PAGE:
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Capital Offenses: The Artwork of Stephen Barnwell

Stephen Barnwell. Antarctica Arts, $75 (140p) ISBN 978-0-9913216-0-5

Through a series of reimagined banknotes, coupons, and stamps, Barnwell, in the manner of much activist art, appropriates the aesthetic of the establishment in order to comment on and critique it. His is an art of juxtapositions and provocation: "Indebted States of America," reads a $1 trillion "Oriental Reserve Note" bearing the signature of erstwhile U.S. Treasury Secretary Timothy Geithner and featuring a presidential portrait of "Chairman Dow"—who looks very much like Mao Zedong. More controversial perhaps is the "United States of Islam" series: U.S. currency depicting scenes of historical Islamic military victories, such as the fall of Jerusalem in 638 C.E. But Barnwell's criticism is not limited to foreign policy and finance. With "American Excess," a coupon similar to an antiquated bearer bond that depicts Uncle Sam tied to an oil rig, he ably criticizes the extent to which energy and other corporate interests influence American government and imperil the nation's future. Barnwell's work exposes the contradictions and hypocrisy of various power structures and even underscores the intricate elegance of currency as an aesthetic experience.

Reviewed on 08/22/2014 | Details & Permalink

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Zoologies: On Animals and the Human Spirit

Alison Hawthorne Deming. Milkweed (PGW, dist.), $18 trade paper (234p) ISBN 978-1-57131-348-5

Deming’s poetry background is evident in this book of beautifully written essays on animal and human behavior and biology. She discusses the real and mythological, the ordinary and the exotic, the wild and the domesticated, and their interactions with humans. Deming reveals amazing facts about our companions on Earth, from storks that carry their aged parents to the genetic bottleneck of cheetahs that threatens their extinction. Sharing anecdotes from near and far, she weaves in stories of her travel experiences in Tanzania and Punta Chueca, Mexico, as well as animals she’s observed from coast to desert. Deming’s writing is both precise and intricate, allowing her to gracefully transition from natural history to memoir. She describes anthills as “little chemistry kits” and the work of “untrained artists.” She reflects on her role as a poet who works in science, ruminating on language and the complexities of the natural world. Deming closes by considering our role in the environment, hoping that our “pathological culture” will change to greater awareness and, many years hence, a beautiful legacy. This articulate compilation is highly recommended for lovers of words and nature. (Oct.)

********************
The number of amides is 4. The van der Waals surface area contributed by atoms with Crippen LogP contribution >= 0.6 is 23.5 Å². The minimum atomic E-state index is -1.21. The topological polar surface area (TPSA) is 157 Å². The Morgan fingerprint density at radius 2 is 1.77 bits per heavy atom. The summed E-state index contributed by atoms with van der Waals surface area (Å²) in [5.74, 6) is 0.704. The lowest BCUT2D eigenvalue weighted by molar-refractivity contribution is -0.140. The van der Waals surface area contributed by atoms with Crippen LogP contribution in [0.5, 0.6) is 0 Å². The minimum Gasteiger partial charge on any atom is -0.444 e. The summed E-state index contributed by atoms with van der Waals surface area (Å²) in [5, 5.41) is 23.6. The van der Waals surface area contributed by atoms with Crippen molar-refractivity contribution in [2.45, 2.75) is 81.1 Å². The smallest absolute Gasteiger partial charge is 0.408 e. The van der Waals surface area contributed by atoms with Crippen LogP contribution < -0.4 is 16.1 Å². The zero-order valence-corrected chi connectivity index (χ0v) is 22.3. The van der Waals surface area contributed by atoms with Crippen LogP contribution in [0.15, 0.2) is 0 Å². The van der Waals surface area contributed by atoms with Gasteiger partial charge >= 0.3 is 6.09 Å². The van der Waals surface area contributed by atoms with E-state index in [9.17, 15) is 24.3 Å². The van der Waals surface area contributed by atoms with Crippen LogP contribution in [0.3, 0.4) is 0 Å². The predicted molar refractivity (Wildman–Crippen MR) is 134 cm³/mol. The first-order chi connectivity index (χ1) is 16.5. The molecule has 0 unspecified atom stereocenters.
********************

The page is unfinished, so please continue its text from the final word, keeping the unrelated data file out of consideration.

Reviewed on 08/22/2014 | Details & Permalink

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Coming Ashore: A Memoir

Catherine Gildiner. ECW Press (Legato Publishers Group, U.S. dist.; Jaguar Book Group, Canadian dist.), $24.95 (396p) ISBN 978-1-77041-225-5

Readers who met Cathy McClure Gildiner in her memoirs Too Close to the Falls and After the Falls will be thrilled to have another opportunity to follow her life in the third and final installment. She’s a gifted writer with a stunning memory for detail. Here, Gildiner describes her experiences in the late 1960s and early ’70s, a time when she studied at Oxford University, taught high school in Cleveland, and relocated to Canada to study literature at the University of Toronto. Tenacious, outspoken, and intelligent, Gildiner was a magnet for adventure. While in the U.K., she hiked down Welsh mountains in the darkness and dined among the country’s wealthiest. As a teacher in Cleveland, she worked to inspire a love of poetry in kids whom the rest of society appeared to have given up on. In Canada, she inadvertently found herself sharing living quarters first with Quebec separatists and later with one of the country’s biggest drug dealers. Gildiner depicts herself as a hard-headed, risk-taking young woman who spoke her mind and fully embraced life. For readers, following that life is an irresistible roller-coaster ride full of humor, wise insights, and poignant reflections. (Oct.)

Reviewed on 08/22/2014 | Details & Permalink

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As You Wish: Inconceivable Tales from the Making of the ‘Princess Bride’

Cary Elwes, with Joe Layden. Touchstone, $26 (256p) ISBN 978-1-4767-6402-3